The story of Tesla Motors.
And like most crony capitalism, it involves taking money from the relatively poor and giving it to the relatively rich.
Tuesday, May 14, 2013
The National Transportation Safety Board recently recommended that the threshold for drunk driving be lowered from a BAC of 0.08 to 0.05. In 1980 it was 0.15.
My initial hunch is that we are past the point of picking the low hanging fruit and that further lowering the BAC from 0.08 to 0.05 will have costs that outweigh the benefits.
The article claims that a the lower limit will save 500 - 800 lives per year (a 37.5% decrease in the BAC will save .08% more lives). Assuming 800 lives saved at $6 million/life (value used by the transportation department as of 2001) the saved lives benefit would be $4.8 billion. If we double that to allow for property savings, jail savings, injury savings, etc. we get a total benefit of $9.6 billion. I don't know how accurate that is but it's a number to work with.
So what are the extra costs? Well first I bet it is very hard to notice if someone is at .04 or .05 just based on their driving so I assume the use of checkpoints by police would increase in order to adequately enforce the new standard. I personally think that these checkpoints are already a complete violation of privacy and are often used by police officers to harass citizens, but that aside, they certainly are not free and police officers at DUI checkpoints are police officers that are not doing other things like patrolling neighborhoods. The extra cost of enforcement for already cash strapped precincts and the opportunity cost of having additional and more frequent checkpoints needs to be taken into account.
The article also mentions using passive alcohol sensors "which police can use to "sniff" the air during a traffic stop to determine the presence of alcohol. The sensor is capable of detecting alcohol even in cases where the driver has attempted to disguise his breathe with gum or mints. If the sensor alerts, it is grounds for more thorough testing." I am sure these are not cheap and what are the additional costs of testing, time, etc. if these sensors go off because of passengers who have been drinking rather than drivers? This scenario will happen more often with a threshold of 0.05 rather than 0.08.
I think that the lower standard will lead to more false positives in the short run. Police officers who see people driving between 12 - 2AM will know that if they pull someone over all they need to do is catch them with a 0.05 BAC. That is a pretty low standard and can come from as little as 2 drinks in an hour. If you were a police officer and you knew you could generate $10K (the sum of most current fines) in revenue for catching a drunk driver why not take a chance pulling a driver over? There is a relatively high probability that someone out that late has been drinking and the probability that they are over the limit is also likely higher under the new BAC.
One could also assume that people would drastically change their behavior and would cut back alcohol consumption if forced to drive that night, lowering arrests and false positives in the long run. What affect will this have on the restaurant/bar industry? If people who have to drive quit drinking altogether because they are afraid of being caught and paying a $10K fine, having their license revoked, etc. alcohol sales will fall drastically at many places. This could have a large effect on workers in that industry in the form of lower tip revenue and loss of jobs.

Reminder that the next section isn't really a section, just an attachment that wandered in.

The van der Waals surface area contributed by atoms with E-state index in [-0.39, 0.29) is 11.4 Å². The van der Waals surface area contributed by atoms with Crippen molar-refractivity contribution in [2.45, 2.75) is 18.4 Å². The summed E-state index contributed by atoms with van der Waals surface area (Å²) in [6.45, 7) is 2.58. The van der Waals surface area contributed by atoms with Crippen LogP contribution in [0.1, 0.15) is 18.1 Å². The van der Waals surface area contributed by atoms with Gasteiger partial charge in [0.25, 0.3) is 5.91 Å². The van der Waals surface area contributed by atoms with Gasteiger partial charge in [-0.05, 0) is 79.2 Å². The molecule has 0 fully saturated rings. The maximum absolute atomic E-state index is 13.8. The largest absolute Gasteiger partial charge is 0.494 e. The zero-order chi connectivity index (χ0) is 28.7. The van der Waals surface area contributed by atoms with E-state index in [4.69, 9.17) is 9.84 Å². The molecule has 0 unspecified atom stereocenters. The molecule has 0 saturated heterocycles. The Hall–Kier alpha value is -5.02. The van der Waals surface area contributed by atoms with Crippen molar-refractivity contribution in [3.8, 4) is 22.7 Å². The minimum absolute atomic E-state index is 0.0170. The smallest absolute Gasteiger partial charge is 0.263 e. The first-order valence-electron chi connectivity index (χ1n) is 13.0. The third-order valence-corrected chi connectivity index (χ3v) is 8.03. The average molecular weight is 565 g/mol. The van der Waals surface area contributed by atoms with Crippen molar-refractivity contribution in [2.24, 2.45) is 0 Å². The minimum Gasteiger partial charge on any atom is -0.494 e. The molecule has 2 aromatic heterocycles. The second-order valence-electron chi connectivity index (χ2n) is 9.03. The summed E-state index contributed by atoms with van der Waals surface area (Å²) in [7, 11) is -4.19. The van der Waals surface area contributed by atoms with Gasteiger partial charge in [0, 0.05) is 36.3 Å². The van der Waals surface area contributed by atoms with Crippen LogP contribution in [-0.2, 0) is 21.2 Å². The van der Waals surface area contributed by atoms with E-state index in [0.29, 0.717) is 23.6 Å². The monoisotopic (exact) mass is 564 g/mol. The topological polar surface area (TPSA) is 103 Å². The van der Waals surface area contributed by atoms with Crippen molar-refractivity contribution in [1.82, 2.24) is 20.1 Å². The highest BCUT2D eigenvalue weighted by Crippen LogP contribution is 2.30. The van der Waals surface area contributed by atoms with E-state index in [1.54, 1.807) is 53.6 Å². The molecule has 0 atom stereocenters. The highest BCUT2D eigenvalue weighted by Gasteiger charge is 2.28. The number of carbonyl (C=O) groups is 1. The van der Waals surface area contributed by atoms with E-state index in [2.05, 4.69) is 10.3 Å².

Revenue from drunk driving arrests would also fall in the case of reduced drinking. Governments may claim that this is what they want but many of them rely on revenue from arrests and without it they will suffer. Government revenue is not a true benefit from an economic perspective (it is just a transfer) but it is still something for the governments themselves to think about. The loss of revenue from DUI's may lead to higher fines in other places, such as speeding tickets, running red lights, etc.
With the BAC already so low compared to 1980 it is hard for me to believe that the benefits from lowering it further will outweigh the costs of additional enforcement and individual privacy as well as the adverse effects it will have on the restaurant/bar industry. If I have time in the future I will try to get some real numbers and do a more detailed analysis.
Monday, May 13, 2013
Dayton, Cincinnati, and Cleveland have all lost workers since 2007. Out of the 5 biggest metro areas only Columbus has seen an increase in workers. This is not a surprise at all if you are from Ohio like myself.
Coupled with the fact that young people are having a hard time starting their careers, politicians in charge of Dayton, Cincinnati, and Cleveland have their work cut out for them if they want to turn these places around. Why would any young person stay in these areas and start a life?
The metro areas of Ohio seem to have everything working against them: bad government, bad weather, and a decline in major employers with little hope in sight. It is going to take something truly miraculous to turn these cities around.